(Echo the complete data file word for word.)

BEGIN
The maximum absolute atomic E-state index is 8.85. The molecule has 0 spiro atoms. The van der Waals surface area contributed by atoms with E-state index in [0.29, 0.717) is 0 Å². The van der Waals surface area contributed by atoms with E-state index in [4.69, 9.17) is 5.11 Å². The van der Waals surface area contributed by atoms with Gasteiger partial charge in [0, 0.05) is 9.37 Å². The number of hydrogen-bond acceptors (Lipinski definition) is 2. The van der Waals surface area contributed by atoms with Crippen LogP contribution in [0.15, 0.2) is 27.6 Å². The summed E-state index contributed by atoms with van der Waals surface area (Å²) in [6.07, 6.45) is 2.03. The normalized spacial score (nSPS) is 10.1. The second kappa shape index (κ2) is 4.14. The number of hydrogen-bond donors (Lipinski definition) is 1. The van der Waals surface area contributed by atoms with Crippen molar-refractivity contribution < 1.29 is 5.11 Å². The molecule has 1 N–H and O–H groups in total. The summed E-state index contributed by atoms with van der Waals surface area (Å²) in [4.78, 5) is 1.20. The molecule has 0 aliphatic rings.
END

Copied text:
The maximum absolute atomic E-state index is 8.85. The molecule has 0 spiro atoms. The van der Waals surface area contributed by atoms with E-state index in [0.29, 0.717) is 0 Å². The van der Waals surface area contributed by atoms with E-state index in [4.69, 9.17) is 5.11 Å². The van der Waals surface area contributed by atoms with Gasteiger partial charge in [0, 0.05) is 9.37 Å². The number of hydrogen-bond acceptors (Lipinski definition) is 2. The van der Waals surface area contributed by atoms with Crippen LogP contribution in [0.15, 0.2) is 27.6 Å². The summed E-state index contributed by atoms with van der Waals surface area (Å²) in [6.07, 6.45) is 2.03. The normalized spacial score (nSPS) is 10.1. The second kappa shape index (κ2) is 4.14. The number of hydrogen-bond donors (Lipinski definition) is 1. The van der Waals surface area contributed by atoms with Crippen molar-refractivity contribution < 1.29 is 5.11 Å². The molecule has 1 N–H and O–H groups in total. The summed E-state index contributed by atoms with van der Waals surface area (Å²) in [4.78, 5) is 1.20. The molecule has 0 aliphatic rings.